I think typical is atypical in PMM. I come from a background in brand before and have managed team members that came from consulting, manufacturing, advertising, as well as traditional marketers. Many of those past team members have gone on to careers in other parts of marketing, to product, or to careers in strategy/business line ownership. Many have built careers as leaders of growing PMM teams too.

One of the things I love about Product Marketing is how customer-centric it is and I believe that prepares you for a wide-variety of careers. If the path to CMO isn't your end-goal, fear not and don't be afraid to share that with your manager. I encourage those on my team that manage to hold regular meetings outside of the traditional 1:1 to talk with their team members about their long-term career and to ensure that we're helping people towards those goals. 

Ryan Van Wagoner
Head of Marketing, ForethoughtSeptember 15

Great question! Product marketing has been getting a lot of attention recently as a top career choice for anyone interested in marketing or strategy, but the truth is everyone's career path is different and product marketing may look different from one role or company to the next. 

The product marketing role sits at the intersection of product, sales, customer success, and core marketing, which means:

- Some PMMs will specialize more in product: release marketing, product launches, product & feature messaging, etc.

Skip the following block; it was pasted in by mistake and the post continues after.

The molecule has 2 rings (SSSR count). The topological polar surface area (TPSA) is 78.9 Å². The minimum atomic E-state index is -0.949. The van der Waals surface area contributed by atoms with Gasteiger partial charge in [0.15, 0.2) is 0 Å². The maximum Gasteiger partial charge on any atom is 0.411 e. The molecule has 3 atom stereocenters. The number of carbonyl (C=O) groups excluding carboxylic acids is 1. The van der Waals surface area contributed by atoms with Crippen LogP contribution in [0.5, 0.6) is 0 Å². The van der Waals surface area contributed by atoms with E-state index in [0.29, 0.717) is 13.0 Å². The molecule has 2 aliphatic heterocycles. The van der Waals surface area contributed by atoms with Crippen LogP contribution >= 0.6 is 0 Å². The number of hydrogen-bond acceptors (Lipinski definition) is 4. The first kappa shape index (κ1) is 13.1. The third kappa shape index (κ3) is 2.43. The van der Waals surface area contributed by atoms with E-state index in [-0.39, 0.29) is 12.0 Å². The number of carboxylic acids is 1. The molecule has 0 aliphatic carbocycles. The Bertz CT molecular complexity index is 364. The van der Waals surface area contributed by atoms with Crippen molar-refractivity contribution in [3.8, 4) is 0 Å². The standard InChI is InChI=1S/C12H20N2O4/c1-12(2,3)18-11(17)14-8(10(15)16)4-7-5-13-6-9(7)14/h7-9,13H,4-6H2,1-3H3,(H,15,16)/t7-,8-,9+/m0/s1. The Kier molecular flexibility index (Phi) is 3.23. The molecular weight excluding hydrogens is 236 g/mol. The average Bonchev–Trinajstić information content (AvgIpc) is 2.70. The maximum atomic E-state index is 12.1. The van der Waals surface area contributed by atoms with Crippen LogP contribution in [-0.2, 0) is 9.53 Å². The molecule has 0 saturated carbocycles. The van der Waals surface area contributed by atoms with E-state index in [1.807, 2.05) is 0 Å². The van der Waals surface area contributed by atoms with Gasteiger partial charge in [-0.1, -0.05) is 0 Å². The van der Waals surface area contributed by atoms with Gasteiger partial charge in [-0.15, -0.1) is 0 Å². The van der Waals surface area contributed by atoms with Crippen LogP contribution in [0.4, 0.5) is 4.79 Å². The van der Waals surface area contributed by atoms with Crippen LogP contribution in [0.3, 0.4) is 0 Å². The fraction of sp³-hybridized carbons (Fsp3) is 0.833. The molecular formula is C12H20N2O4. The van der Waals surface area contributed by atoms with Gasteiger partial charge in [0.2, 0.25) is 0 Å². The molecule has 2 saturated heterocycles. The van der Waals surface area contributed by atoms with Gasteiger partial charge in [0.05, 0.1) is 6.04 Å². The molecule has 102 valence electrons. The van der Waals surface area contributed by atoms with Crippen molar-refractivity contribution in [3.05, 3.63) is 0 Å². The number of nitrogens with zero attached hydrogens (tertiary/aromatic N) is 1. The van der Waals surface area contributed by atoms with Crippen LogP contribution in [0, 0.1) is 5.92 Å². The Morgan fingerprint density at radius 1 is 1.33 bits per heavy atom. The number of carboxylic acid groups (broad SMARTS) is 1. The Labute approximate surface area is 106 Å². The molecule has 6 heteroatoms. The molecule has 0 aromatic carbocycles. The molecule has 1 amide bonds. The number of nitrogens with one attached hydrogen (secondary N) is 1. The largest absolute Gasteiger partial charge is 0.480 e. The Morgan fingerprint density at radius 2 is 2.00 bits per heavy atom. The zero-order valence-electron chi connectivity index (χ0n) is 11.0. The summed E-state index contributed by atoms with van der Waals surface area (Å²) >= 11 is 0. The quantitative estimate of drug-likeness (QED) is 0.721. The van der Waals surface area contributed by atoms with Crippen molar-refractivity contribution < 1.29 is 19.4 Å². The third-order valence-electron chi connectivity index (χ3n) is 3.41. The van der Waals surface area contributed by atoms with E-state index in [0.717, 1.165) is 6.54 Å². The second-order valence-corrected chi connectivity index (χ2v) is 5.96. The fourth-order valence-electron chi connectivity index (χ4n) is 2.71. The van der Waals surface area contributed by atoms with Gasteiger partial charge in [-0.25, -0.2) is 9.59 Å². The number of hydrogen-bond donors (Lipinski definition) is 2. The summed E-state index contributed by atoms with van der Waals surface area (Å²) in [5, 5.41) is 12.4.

- Some PMMs will specialize more in sales: sales enablement, competitive analysis, etc.

- Some PMMs will specialize more in customer success: customer stories, customer marketing, etc.

- Some PMMs will specialize more in core marketing: content and messaging for digital campaigns, website content and messaging, etc.

Ultimately product marketing encompasses all of this, so many product marketers will gain experience in each of these areas. Becoming well-rounded is a goal of many product marketers, but it often takes deliberate career planning and regular conversations with your manager. As you build up your product marketing resume, you'll be entrusted with more cross-functional responsibilities and will become more valuable to your company.

For many, product marketing is the end career goal. For others, it's a stepping stone to an eventual Head of Marketing / CMO role or other executive role.